They gave us a bunch of source material saying “we like stuff like this,” but they were also like, “we need music for running.” And so Lucas and I would be like “Let’s do a running jam. What does running sound like to us?” And it turned into this appreciated synth, Miami-vice chase scene kind of vibe, but fucked with a little bit. So it was that kind of thing. We’d jam “running” for 20 minutes and then decided “this works, this doesn’t work…etc”

Is it a prerecorded score or will you be performing it live?

For most of the performances it’s going to be stuff that we have prerecorded. Then Lucas and I have plans to cut up pieces of our favorite stuff from the score that we made and put it out on a record. So we’ll be using those recordings that we did. But we are talking about getting together for two or three special performances where we perform live.

Did you bring similar influences to this project as you do your with own bands?

Yeah, I think Lucas and I both did. There were essentially two components they were looking for. One was really abstract, weird, folky experimental noisy kind of stuff and then they need a couple of songs, or more formal compositions. Lucas particularly is really good at the ambient noise thing and I think both of our inclinations are to the experimental, psychedelic side of things. So more of the compositions and songs would begin with me and then more of the ambient abstract stuff would begin with Lucas. And then both of us would meet in the middle.

I brought the pop sensibility of stuff that I do in Real Estate and my solo work to the project, and also that psych-pop, weird alternative folky type-thing. And then Lucas helped to make it all the more deranged.

What were some specific influences that played a part in creating this music?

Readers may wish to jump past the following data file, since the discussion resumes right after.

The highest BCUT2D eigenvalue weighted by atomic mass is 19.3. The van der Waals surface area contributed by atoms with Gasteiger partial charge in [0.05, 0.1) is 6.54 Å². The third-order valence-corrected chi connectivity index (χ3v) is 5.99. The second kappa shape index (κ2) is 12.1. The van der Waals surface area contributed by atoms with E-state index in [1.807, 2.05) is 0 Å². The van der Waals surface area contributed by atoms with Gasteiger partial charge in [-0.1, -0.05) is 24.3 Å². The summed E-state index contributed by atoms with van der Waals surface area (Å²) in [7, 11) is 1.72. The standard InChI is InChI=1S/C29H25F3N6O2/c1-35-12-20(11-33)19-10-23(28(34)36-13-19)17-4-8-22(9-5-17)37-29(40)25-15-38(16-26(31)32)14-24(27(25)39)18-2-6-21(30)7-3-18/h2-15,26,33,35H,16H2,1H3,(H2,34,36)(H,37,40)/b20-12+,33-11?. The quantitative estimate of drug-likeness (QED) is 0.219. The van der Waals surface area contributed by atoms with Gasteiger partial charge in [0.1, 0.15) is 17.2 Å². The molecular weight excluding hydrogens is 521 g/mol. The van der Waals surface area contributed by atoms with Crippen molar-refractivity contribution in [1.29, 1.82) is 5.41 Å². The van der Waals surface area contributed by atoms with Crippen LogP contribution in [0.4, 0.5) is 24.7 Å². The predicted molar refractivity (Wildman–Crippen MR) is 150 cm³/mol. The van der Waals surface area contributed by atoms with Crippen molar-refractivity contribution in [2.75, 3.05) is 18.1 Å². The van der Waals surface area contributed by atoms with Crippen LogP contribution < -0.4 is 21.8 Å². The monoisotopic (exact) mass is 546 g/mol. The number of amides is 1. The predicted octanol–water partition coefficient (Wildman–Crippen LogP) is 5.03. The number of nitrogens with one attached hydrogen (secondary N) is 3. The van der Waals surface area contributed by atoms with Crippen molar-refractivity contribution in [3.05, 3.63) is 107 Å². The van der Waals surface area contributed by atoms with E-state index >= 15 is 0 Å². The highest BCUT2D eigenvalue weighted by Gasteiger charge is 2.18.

For this one a lot of it came from us, and a lot of it came from stuff that they gave us that they were interested in. But there was this early analog-synthy thing that we were influenced by. There’s a lot of John Hammer in there and then there’s a guy named Bruce Haack. It’s kind of intended for children, so Bruce Haack really fits into that mold. He did a lot of really early electronic music with a lot of synth and instruments and drum machines and programs he created when it was really new technology. So it all has this air of [robot voice] “Welcome to the Future.” Kind of cheesy, but it’s really cool. He actually wound up doing a lot of children’s scores. He had this nutty-professor children’s persona, but it was kind of dark and sexual and bizarre. So that was a cool starting point for us because we wanted to look at both sides of the coin of what could be a weird kids show with weird kids music.

What can people expect going into this non-traditional take on a classic children’s performance?

I think people can expect a stream of self-consciousness Pinocchio, because Pinocchio was very free-flowing and dreamlike. There are some parts of your self-conscious that are very pleasant and ethereal and then some parts that are a bit scary. I’d call it almost a dream-state Pinocchio. There are live projections and live-sound beyond the music we made to enhance the entire performance.